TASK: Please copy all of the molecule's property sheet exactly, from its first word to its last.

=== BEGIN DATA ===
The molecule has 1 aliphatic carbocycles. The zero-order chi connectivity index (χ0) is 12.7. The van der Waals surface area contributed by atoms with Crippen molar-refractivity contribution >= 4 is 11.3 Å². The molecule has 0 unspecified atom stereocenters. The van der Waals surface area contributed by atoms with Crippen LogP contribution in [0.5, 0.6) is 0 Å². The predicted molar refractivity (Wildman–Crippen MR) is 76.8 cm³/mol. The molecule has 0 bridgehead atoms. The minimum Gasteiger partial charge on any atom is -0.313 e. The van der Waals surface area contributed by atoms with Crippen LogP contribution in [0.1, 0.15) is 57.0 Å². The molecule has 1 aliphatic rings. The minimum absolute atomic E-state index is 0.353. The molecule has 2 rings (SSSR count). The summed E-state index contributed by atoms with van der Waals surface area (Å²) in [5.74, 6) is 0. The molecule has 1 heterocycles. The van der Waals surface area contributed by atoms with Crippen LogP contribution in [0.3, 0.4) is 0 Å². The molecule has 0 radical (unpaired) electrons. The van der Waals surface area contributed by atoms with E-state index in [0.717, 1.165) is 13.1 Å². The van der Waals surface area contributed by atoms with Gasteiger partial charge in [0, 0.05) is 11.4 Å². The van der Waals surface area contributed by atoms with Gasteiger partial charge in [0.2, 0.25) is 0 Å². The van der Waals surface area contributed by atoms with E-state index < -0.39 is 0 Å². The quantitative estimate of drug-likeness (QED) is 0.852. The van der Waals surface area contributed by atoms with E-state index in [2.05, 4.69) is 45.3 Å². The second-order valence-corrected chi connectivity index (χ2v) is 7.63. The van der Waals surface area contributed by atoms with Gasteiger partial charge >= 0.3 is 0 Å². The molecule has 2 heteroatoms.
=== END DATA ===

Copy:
The molecule has 1 aliphatic carbocycles. The zero-order chi connectivity index (χ0) is 12.7. The van der Waals surface area contributed by atoms with Crippen molar-refractivity contribution >= 4 is 11.3 Å². The molecule has 0 unspecified atom stereocenters. The van der Waals surface area contributed by atoms with Crippen LogP contribution in [0.5, 0.6) is 0 Å². The predicted molar refractivity (Wildman–Crippen MR) is 76.8 cm³/mol. The molecule has 0 bridgehead atoms. The minimum Gasteiger partial charge on any atom is -0.313 e. The van der Waals surface area contributed by atoms with Crippen LogP contribution in [0.1, 0.15) is 57.0 Å². The molecule has 1 aliphatic rings. The minimum absolute atomic E-state index is 0.353. The molecule has 2 rings (SSSR count). The summed E-state index contributed by atoms with van der Waals surface area (Å²) in [5.74, 6) is 0. The molecule has 1 heterocycles. The van der Waals surface area contributed by atoms with Crippen LogP contribution in [0.3, 0.4) is 0 Å². The molecule has 0 radical (unpaired) electrons. The van der Waals surface area contributed by atoms with E-state index in [0.717, 1.165) is 13.1 Å². The van der Waals surface area contributed by atoms with Gasteiger partial charge in [0, 0.05) is 11.4 Å². The van der Waals surface area contributed by atoms with Gasteiger partial charge in [0.2, 0.25) is 0 Å². The van der Waals surface area contributed by atoms with E-state index < -0.39 is 0 Å². The quantitative estimate of drug-likeness (QED) is 0.852. The van der Waals surface area contributed by atoms with E-state index in [2.05, 4.69) is 45.3 Å². The second-order valence-corrected chi connectivity index (χ2v) is 7.63. The van der Waals surface area contributed by atoms with Gasteiger partial charge >= 0.3 is 0 Å². The molecule has 2 heteroatoms.